Publication: Monitor Volume: 4 Issue: 77

The 1994 parliamentary election was under a majoritarian electoral system, with two rounds of voting for each seat. Under the new electoral law, which is the same as that used in Russia, half the parliament’s 450 seats are allotted to party lists and half to single race individual constituencies.

Eight parties made it into the legislature via the party list contest: the Communist (84), Rukh (32), Socialists/Peasants (29), Greens (19), Popular Democrats (17), Hromada (16), Progressive Socialists (14), and United Social Democrats (14).

The new electoral system was bound to affect the representation of parties in parliament. As before, the four leftist parties form a majority of the deputies. In comparison with 1994 the Communist Party has strengthened its position on the left and the Ukrainian Popular Movement (Rukh) on the right, while there was a small shift of voters from the right to the center. Dominique Arel argued that a key factor in these developments was the fact that several smaller parties failed to clear the 4 percent limit and hence did not share in the party-list seats. This was in large part due to personal rivalries and poor strategic sense by those parties’ leaders. For example, the pro-reform group, which had 25 deputies in the old parliament, split into two factions–the Party of Reform and Order led by Viktor Pynzenyk, and those who followed Serhy Holovaty into the Forward Ukraine bloc with the Christian Democrats. Neither party cleared the 4 percent barrier. The National Front, a bloc of three nationalist parties, declined to join a coalition with Rukh, and went down with just 2.7 percent support. In contrast, the Peasant and Socialist parties formed a coalition and together won 7 percent. The leading parties also did fairly well in the individual races, with the Communists winning 37 and the pro-Kuchma Popular Democrats 13. Although independent candidates won about half the 225 seats, back in 1994 200 independents had won seats in the Rada.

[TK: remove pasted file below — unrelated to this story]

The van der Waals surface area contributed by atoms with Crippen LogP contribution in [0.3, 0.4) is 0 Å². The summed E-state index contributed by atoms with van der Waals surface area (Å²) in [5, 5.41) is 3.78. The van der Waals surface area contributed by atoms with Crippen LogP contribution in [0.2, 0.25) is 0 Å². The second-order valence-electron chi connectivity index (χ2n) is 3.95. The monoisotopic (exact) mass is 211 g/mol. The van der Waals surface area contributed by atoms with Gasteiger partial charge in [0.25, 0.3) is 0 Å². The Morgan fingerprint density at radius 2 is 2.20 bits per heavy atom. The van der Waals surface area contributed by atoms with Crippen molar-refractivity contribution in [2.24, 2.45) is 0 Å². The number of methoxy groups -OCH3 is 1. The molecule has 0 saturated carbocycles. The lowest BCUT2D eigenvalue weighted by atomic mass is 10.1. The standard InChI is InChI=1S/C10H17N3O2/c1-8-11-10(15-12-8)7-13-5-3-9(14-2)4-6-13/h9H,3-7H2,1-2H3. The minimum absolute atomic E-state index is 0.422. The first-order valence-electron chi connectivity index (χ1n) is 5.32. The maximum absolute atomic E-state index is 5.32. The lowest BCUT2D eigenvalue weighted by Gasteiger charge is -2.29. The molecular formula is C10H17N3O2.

The electoral law tried to encourage the emergence of nationwide parties–by requiring each party to collect signatures in at least 14 oblasts. However, in practice, each party is heavily regional–Rukh in the west, the Communist Party in the east and Crimea, Pavlo Lazarenko’s Hromada in Dnipropetrovsk, and so on. Thus, the parties are more blocs of regional elites than representatives of different points on the ideological spectrum. Having frequent contested elections is therefore a necessary, but not sufficient, condition for an effective system of democratic government to emerge.